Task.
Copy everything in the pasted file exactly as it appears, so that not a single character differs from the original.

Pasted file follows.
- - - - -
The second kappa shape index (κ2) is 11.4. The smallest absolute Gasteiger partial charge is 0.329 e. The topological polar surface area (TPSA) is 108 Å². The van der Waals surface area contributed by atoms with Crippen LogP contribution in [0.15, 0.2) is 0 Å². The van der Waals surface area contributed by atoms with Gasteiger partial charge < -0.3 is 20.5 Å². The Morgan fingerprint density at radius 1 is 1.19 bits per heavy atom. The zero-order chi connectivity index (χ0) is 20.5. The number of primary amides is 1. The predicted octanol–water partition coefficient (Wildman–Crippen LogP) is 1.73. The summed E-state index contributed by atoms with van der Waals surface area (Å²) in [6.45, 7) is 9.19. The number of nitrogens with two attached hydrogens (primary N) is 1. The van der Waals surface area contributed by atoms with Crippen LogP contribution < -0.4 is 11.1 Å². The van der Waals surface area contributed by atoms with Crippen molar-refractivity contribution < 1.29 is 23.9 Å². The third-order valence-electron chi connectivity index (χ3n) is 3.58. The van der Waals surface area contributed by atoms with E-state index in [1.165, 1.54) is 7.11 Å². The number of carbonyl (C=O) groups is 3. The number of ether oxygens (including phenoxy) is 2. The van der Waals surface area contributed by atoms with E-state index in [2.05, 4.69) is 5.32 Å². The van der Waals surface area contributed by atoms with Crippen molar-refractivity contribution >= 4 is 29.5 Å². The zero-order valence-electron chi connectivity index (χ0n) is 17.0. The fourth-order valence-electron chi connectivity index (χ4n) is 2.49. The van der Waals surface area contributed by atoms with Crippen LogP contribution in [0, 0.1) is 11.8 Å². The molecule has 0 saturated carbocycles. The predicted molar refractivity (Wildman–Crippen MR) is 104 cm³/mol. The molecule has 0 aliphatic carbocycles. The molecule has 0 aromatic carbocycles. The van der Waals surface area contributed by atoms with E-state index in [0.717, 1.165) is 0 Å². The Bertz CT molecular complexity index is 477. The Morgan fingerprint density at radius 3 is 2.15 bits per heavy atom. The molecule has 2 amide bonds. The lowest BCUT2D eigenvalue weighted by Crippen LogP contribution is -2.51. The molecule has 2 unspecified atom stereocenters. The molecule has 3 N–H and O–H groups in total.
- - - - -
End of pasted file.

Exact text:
The second kappa shape index (κ2) is 11.4. The smallest absolute Gasteiger partial charge is 0.329 e. The topological polar surface area (TPSA) is 108 Å². The van der Waals surface area contributed by atoms with Crippen LogP contribution in [0.15, 0.2) is 0 Å². The van der Waals surface area contributed by atoms with Gasteiger partial charge < -0.3 is 20.5 Å². The Morgan fingerprint density at radius 1 is 1.19 bits per heavy atom. The zero-order chi connectivity index (χ0) is 20.5. The number of primary amides is 1. The predicted octanol–water partition coefficient (Wildman–Crippen LogP) is 1.73. The summed E-state index contributed by atoms with van der Waals surface area (Å²) in [6.45, 7) is 9.19. The number of nitrogens with two attached hydrogens (primary N) is 1. The van der Waals surface area contributed by atoms with Crippen LogP contribution < -0.4 is 11.1 Å². The van der Waals surface area contributed by atoms with Crippen molar-refractivity contribution < 1.29 is 23.9 Å². The third-order valence-electron chi connectivity index (χ3n) is 3.58. The van der Waals surface area contributed by atoms with E-state index in [1.165, 1.54) is 7.11 Å². The number of carbonyl (C=O) groups is 3. The number of ether oxygens (including phenoxy) is 2. The van der Waals surface area contributed by atoms with E-state index in [2.05, 4.69) is 5.32 Å². The van der Waals surface area contributed by atoms with Crippen molar-refractivity contribution >= 4 is 29.5 Å². The zero-order valence-electron chi connectivity index (χ0n) is 17.0. The fourth-order valence-electron chi connectivity index (χ4n) is 2.49. The van der Waals surface area contributed by atoms with Crippen LogP contribution in [0, 0.1) is 11.8 Å². The molecule has 0 saturated carbocycles. The predicted molar refractivity (Wildman–Crippen MR) is 104 cm³/mol. The molecule has 0 aliphatic carbocycles. The molecule has 0 aromatic carbocycles. The van der Waals surface area contributed by atoms with E-state index in [0.717, 1.165) is 0 Å². The Bertz CT molecular complexity index is 477. The Morgan fingerprint density at radius 3 is 2.15 bits per heavy atom. The molecule has 2 amide bonds. The lowest BCUT2D eigenvalue weighted by Crippen LogP contribution is -2.51. The molecule has 2 unspecified atom stereocenters. The molecule has 3 N–H and O–H groups in total.